By Mark Huffman
September 1, 2010
Banks and savings institutions insured by the Federal Deposit Insurance Corporation (FDIC) reported a profit of $21.6 billion in the second quarter of 2010, a $26 billion improvement from the $4.4 billion net loss the industry posted in the second quarter of 2009.
It's the highest quarterly earnings total since the third quarter of 2007.
"This is the best quarterly profit for the banking sector in almost three years," said FDIC Chairman Sheila C. Bair. "Nearly two out of every three banks are reporting better year-over-year earnings. As long as economic conditions remain supportive, most institutions should maintain profitability and increase their capacity to lend."
But as you break down the numbers, you see that big banks are doing much better than small ones. So far this year, FDIC has helped close 118 banks -- most of them small local and regional lenders. And despite the overall improvement, earnings remain below historical norms.
On the positive side, 20 percent of institutions reported a net loss for the quarter, compared with 29 percent a year earlier. And, the average return on assets (ROA) -- a basic yardstick of profitability -- rose to 0.65 percent, from negative 0.13 percent a year ago.
Bodes well for the economy
The improvement in the banking sector is significant for the overall economy, since it was the banking meltdown that sent the economy into a downward spiral two years ago. Despite the remaining problems, Bair remains hopeful.
"The banking sector is gaining strength. Earnings have grown, and most asset quality indicators are moving in the right direction," she said.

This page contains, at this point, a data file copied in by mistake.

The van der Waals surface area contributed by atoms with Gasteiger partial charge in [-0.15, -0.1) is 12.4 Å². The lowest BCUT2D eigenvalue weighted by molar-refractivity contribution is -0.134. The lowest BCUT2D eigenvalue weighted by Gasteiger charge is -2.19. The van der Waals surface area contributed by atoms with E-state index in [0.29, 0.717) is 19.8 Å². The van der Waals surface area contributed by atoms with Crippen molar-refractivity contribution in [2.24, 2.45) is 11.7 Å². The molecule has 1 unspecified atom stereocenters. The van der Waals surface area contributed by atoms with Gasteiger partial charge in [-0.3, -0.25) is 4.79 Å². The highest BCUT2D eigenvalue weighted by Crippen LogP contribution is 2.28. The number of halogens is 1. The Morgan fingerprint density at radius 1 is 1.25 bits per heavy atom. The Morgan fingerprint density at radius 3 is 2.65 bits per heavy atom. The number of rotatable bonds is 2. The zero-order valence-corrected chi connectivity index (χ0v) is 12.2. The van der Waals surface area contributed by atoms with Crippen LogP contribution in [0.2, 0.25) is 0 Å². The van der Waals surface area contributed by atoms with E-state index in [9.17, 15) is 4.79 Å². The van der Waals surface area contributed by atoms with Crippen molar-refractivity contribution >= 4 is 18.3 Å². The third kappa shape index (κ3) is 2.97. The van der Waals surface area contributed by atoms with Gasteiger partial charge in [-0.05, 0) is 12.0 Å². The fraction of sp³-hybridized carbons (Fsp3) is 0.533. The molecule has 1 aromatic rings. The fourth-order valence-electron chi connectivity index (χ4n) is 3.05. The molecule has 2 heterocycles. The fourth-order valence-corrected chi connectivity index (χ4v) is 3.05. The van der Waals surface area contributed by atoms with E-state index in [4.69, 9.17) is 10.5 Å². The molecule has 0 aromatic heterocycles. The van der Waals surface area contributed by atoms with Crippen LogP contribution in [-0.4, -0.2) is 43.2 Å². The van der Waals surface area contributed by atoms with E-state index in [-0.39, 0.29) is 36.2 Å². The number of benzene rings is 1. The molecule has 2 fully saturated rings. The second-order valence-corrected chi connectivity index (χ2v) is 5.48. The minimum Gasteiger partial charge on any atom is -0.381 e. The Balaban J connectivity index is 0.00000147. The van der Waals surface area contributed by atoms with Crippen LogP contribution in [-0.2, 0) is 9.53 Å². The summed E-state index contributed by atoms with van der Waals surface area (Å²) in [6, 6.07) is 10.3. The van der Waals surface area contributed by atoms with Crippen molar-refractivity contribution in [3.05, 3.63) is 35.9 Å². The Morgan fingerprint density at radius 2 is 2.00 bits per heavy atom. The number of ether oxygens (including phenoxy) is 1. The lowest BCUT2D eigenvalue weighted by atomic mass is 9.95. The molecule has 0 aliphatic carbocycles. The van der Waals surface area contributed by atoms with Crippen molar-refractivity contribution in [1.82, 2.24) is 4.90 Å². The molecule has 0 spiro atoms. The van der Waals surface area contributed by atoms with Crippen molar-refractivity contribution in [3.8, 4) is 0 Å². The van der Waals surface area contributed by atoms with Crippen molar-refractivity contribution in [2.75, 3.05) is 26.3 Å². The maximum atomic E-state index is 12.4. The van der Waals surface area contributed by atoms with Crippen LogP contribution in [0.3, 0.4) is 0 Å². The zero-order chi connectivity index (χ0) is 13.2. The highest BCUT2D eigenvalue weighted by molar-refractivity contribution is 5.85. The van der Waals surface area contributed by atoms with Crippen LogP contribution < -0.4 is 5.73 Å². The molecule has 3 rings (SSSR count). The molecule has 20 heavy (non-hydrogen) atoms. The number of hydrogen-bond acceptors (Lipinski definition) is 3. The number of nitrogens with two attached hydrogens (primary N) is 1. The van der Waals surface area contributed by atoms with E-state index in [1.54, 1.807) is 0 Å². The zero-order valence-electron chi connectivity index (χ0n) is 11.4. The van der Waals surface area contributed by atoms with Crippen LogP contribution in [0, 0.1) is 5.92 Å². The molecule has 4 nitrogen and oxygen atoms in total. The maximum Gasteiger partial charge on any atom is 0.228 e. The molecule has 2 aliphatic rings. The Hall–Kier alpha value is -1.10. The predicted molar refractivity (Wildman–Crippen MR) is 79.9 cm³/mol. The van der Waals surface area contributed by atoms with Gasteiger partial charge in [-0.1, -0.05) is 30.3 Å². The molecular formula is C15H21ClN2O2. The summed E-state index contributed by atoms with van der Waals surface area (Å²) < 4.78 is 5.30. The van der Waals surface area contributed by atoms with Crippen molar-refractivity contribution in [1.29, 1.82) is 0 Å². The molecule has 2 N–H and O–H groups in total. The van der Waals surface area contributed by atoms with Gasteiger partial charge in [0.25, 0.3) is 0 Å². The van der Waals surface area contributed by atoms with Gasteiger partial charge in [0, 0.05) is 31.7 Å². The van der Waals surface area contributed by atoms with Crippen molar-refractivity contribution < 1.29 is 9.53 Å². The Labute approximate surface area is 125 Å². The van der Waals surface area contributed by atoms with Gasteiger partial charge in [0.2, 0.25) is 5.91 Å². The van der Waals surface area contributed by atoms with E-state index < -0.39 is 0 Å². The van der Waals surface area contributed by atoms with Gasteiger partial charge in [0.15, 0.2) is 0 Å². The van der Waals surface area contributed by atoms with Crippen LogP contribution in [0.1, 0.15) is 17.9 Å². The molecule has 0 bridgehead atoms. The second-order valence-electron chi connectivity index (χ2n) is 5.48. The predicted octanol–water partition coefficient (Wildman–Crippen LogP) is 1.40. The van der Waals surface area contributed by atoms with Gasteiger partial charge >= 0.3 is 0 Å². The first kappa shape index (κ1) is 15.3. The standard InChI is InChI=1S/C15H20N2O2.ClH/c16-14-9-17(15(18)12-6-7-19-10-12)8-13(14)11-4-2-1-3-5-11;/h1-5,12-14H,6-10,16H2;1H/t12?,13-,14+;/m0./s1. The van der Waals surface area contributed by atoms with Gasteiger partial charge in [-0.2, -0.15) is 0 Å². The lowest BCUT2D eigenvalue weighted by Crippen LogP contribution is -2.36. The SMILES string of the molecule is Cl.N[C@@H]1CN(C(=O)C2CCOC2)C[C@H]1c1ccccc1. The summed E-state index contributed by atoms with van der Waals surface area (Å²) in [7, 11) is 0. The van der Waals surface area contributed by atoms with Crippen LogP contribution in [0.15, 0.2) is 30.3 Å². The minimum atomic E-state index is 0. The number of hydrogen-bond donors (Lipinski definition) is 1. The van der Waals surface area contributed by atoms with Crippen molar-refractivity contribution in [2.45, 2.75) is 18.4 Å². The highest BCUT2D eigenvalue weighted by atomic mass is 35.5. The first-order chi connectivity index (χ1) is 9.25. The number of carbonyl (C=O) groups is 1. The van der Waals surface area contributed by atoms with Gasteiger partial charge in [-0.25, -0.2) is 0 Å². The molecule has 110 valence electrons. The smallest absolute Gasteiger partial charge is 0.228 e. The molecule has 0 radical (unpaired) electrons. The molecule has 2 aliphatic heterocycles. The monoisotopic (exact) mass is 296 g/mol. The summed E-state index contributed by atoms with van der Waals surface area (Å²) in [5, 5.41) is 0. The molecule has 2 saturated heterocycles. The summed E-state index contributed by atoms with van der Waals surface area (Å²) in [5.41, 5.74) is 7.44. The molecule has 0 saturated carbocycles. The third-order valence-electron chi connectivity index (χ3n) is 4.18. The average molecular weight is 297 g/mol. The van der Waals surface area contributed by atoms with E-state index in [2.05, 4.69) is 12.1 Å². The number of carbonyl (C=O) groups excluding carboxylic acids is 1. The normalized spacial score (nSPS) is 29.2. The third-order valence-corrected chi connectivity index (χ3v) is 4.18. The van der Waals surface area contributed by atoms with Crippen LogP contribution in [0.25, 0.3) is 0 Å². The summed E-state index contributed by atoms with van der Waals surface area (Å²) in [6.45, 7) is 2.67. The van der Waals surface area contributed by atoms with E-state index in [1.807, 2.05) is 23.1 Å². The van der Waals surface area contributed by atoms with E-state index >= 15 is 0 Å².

Another hopeful sign is the reason banks are doing better. According to the FDIC report, there are fewer bad loans. The report notes that non-current loans fell for the first time since the first quarter of 2006.
There are also fewer bad loans among credit card borrowers, making large banks that issue credit cards more profitable. Most issuers increased interest rates and reduced access to credit in the last 15 months to compensate for expected higher default rates.
Banks that were holding large amounts of capital in reserve to cover expected losses were free to release those reserves in the second quarter, adding to the bottom line.
For example, Citibank released $585 million of its reserve helping it achieve a profit of $2.7 billion. Wells Fargo released $341 million, boosting profits to $2.5 billion.
Small banks, meanwhile, continue to struggle under the weight of underwater commercial real estate loans. The bank failure toll for 2010 stands at 118, on pace to be significantly worse than last year.
But in a small but hopeful sign, FDIC did not report a single bank closing last week, a break from what has become a Friday evening ritual.